Pitching Tasshin on Collaborations

Increasingly, I receive a lot of pitches for collaborations. I am also increasingly picky about which collaborations I say yes—hell yes!—to. I say no to a lot of proposals. As I’ve half-joked recently, I am pickier about who I collaborate with than who I have sex with. 

I’ve developed high standards about who I collaborate with, when, and why. That’s because, in my mind, a collaboration is a high-risk, high-reward endeavor. Depending on the project, a collaborative project can easily take many hours, days, weeks, months, or even years. If it goes well, you enjoy the process, make something you’re proud of, that serves your goals and benefits the world. But it can also… not go well. 

It might not be fun, after all. It might get drawn out, and become a sink of time, energy, and resources. At its worst, a poorly structured collaboration can strain, severely damage, or even end a friendship. 

It’s relatively easy to propose a collaboration: “Hey, we could work on something together!” But in my experience, it takes considerable thought, care, and effort to structure a collaboration so that it’s a fun, useful, win-win exercise. In other words, there’s an art to collaboration.

In many cases, if someone pitches me on a collaboration, I’m a yes to them, but not to the specific project or proposal. I like the person, our missions and goals feel related and mutually supportive, and I’d like to do something with them—but not this particular project, or not in the form it’s been proposed to me.

Here are some of my implicit heuristics that make me more likely to say yes to a proposal for collaboration:

  • We have mutual friends and collaborators who speak highly of you. Your reputation precedes you.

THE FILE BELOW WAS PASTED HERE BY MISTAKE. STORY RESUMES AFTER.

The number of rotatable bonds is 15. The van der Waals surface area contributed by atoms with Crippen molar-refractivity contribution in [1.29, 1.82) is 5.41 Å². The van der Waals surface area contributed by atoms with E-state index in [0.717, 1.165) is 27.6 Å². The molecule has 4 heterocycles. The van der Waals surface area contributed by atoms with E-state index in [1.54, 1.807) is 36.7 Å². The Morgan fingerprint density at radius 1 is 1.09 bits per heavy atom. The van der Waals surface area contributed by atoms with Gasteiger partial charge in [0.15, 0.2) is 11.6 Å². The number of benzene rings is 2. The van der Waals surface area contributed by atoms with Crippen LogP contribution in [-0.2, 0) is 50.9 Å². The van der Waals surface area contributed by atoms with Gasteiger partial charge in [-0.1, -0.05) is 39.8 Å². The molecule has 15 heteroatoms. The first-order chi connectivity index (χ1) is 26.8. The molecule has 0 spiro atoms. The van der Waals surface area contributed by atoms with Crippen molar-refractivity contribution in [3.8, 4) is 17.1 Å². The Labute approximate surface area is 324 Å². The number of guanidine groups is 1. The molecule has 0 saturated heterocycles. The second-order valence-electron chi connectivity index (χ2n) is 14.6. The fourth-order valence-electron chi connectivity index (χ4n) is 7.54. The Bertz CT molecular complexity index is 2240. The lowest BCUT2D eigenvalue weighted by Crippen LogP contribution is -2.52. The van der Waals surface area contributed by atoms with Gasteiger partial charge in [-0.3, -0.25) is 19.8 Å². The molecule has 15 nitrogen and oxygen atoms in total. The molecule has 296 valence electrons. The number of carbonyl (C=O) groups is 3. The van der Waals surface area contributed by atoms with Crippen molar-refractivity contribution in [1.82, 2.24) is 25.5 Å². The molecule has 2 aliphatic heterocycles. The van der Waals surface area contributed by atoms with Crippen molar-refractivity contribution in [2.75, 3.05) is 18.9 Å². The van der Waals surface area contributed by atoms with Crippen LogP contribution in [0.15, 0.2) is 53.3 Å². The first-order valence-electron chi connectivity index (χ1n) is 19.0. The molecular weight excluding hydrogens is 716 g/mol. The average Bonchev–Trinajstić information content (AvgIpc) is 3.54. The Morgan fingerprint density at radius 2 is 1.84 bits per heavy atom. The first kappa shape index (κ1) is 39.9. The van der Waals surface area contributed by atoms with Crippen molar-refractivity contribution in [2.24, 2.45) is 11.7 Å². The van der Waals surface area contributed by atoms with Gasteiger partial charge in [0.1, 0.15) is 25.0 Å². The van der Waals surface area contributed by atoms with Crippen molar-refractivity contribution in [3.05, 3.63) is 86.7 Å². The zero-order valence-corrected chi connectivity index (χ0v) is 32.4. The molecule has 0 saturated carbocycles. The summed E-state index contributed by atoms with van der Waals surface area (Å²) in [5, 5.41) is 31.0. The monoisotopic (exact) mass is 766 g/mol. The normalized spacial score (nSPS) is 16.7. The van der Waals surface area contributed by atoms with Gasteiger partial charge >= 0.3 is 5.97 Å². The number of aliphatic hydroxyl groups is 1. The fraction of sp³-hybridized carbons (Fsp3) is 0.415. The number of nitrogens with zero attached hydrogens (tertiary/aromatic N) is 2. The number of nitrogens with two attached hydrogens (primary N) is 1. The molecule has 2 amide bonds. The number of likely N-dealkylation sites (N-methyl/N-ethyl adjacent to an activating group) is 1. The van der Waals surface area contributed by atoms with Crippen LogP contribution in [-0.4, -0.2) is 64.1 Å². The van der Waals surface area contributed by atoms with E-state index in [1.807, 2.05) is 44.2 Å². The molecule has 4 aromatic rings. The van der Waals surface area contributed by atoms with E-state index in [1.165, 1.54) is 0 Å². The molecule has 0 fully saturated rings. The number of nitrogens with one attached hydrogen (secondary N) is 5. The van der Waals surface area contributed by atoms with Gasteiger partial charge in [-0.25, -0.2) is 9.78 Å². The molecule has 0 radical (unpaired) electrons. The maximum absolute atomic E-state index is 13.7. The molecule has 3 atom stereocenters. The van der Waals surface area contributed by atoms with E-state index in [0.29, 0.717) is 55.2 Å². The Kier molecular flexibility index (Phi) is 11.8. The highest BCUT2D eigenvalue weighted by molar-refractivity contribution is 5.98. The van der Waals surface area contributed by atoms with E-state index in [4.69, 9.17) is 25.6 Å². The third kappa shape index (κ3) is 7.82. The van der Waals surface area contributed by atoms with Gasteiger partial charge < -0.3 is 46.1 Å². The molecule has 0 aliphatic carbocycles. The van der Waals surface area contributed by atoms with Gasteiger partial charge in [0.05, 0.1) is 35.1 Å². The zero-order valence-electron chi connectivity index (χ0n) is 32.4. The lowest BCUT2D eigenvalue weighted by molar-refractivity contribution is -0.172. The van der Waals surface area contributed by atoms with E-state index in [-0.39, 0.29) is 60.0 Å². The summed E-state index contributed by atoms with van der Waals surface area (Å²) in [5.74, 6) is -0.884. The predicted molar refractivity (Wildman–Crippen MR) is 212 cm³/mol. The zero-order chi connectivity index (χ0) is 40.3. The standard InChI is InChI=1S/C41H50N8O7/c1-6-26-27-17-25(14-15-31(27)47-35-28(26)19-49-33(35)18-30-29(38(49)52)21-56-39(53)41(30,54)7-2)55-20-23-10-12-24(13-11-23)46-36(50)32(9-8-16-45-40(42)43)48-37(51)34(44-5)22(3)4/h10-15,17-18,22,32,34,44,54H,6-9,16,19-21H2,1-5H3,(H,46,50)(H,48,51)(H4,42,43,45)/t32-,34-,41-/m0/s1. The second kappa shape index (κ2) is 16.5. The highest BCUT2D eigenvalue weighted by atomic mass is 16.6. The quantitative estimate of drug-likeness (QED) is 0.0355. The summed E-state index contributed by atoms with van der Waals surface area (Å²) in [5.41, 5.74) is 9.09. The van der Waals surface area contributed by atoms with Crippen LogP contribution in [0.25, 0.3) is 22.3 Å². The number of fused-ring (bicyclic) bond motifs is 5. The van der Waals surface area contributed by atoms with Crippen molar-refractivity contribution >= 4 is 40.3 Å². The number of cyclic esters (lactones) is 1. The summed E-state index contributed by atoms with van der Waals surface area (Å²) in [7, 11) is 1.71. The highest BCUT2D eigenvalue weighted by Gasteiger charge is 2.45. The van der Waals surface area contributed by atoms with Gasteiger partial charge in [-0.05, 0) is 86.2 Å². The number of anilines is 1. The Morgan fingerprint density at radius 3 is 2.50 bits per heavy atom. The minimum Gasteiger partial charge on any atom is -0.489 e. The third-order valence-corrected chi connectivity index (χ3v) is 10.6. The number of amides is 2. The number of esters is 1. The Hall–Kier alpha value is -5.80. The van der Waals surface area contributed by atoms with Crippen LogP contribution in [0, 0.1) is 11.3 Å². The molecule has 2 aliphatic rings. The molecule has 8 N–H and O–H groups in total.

• We’ve actually met / had a conversation before (online or in person). We both enjoyed our conversation and connection. It feels good, fun, easy, vibey to spend time with you.
  • I don’t sense that you need or want anything from me, are trying to use or manipulate me, get something out of me, or see me as a concept in your mind. (see Requests and Relationships)
  • You demonstrate that you do what you said you would do, by e.g. showing up on time, sending a calendar invite, following up with that article you said you’d send along.
  • We have shared context on each other’s vow, vision, values, current projects.
  • You show that you understand me, my vow, projects, goals in an important way. You know about The Service Guild and the three pillars of my life’s work (Love, Curiosity, and Empowerment).
  • Our visions and goals overlap in an obvious way (not just because you say so).
  • You have demonstrated expertise in complementary skills to mine. You are believable.
  • When you pitch me on collaborating, it’s not out of nowhere. We have established context for it and it’s the obvious next step to both of us.
  • You pitch a project with a clear purpose, scope, project plan, and roles for each of us. I don’t have to think much to see it’s feasible; I feel its resonance clearly, and it feels fun and exciting in my body.
  • The project isn’t too big, it’s proportional to our relationship and shared experience and expertise. It doesn’t feel risky, I don’t need to place any big bets. It won’t take large amounts of time or effort or money, esp. for a first project.
  • If we’ve collaborated before, I enjoyed it immensely, it went well, we both learned and grew from it, I’m proud of what we did, and this is a logical, intuitive next step for our collaborative relationship.
  • Above all, I like the thought and feeling of spending time with you, collaborating with you.

I hope that this list will help you to make project proposals that your collaborators say yes to, feel good about, and that you both find rewarding—or to pitch me in a way that I’m more likely to say yes to 🥰

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The art in this post was created by Sílvia Bastos, and is licensed under a CC BY 2.0 license. You can support her work on Patreon